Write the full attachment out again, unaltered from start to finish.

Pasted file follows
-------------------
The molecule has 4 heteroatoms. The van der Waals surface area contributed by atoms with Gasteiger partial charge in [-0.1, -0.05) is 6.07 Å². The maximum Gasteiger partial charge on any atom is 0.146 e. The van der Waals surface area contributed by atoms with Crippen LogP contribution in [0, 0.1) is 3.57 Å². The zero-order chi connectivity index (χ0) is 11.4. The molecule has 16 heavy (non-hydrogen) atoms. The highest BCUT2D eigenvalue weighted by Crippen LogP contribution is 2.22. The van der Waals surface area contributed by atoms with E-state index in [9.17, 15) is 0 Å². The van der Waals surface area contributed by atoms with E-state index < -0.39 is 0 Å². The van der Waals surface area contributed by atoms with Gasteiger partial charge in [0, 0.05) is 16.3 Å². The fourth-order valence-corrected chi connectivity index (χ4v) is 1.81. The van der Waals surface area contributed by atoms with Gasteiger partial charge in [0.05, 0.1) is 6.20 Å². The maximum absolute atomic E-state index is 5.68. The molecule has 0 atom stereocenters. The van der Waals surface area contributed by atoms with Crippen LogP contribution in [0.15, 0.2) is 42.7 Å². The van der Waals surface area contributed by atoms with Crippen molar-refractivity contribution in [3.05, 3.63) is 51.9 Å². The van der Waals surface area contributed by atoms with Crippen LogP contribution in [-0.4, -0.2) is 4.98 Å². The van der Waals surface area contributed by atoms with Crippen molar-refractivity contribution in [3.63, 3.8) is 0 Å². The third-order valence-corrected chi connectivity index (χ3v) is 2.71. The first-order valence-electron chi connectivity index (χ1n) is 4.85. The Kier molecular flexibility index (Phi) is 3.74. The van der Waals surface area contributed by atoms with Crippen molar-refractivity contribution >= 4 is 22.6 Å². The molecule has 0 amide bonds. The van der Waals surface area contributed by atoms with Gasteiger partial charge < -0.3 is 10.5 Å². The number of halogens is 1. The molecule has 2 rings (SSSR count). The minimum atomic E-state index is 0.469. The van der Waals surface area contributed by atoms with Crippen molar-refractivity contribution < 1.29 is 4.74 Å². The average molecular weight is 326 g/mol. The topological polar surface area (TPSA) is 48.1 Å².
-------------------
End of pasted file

The molecule has 4 heteroatoms. The van der Waals surface area contributed by atoms with Gasteiger partial charge in [-0.1, -0.05) is 6.07 Å². The maximum Gasteiger partial charge on any atom is 0.146 e. The van der Waals surface area contributed by atoms with Crippen LogP contribution in [0, 0.1) is 3.57 Å². The zero-order chi connectivity index (χ0) is 11.4. The molecule has 16 heavy (non-hydrogen) atoms. The highest BCUT2D eigenvalue weighted by Crippen LogP contribution is 2.22. The van der Waals surface area contributed by atoms with E-state index in [9.17, 15) is 0 Å². The van der Waals surface area contributed by atoms with E-state index < -0.39 is 0 Å². The van der Waals surface area contributed by atoms with Gasteiger partial charge in [0, 0.05) is 16.3 Å². The fourth-order valence-corrected chi connectivity index (χ4v) is 1.81. The van der Waals surface area contributed by atoms with Gasteiger partial charge in [0.05, 0.1) is 6.20 Å². The maximum absolute atomic E-state index is 5.68. The molecule has 0 atom stereocenters. The van der Waals surface area contributed by atoms with Crippen LogP contribution in [0.15, 0.2) is 42.7 Å². The van der Waals surface area contributed by atoms with Crippen molar-refractivity contribution in [3.05, 3.63) is 51.9 Å². The van der Waals surface area contributed by atoms with Crippen LogP contribution in [-0.4, -0.2) is 4.98 Å². The van der Waals surface area contributed by atoms with Crippen molar-refractivity contribution in [3.63, 3.8) is 0 Å². The third-order valence-corrected chi connectivity index (χ3v) is 2.71. The first-order valence-electron chi connectivity index (χ1n) is 4.85. The Kier molecular flexibility index (Phi) is 3.74. The van der Waals surface area contributed by atoms with Crippen molar-refractivity contribution >= 4 is 22.6 Å². The molecule has 0 amide bonds. The van der Waals surface area contributed by atoms with Gasteiger partial charge < -0.3 is 10.5 Å². The number of halogens is 1. The molecule has 2 rings (SSSR count). The minimum atomic E-state index is 0.469. The van der Waals surface area contributed by atoms with Crippen molar-refractivity contribution < 1.29 is 4.74 Å². The average molecular weight is 326 g/mol. The topological polar surface area (TPSA) is 48.1 Å².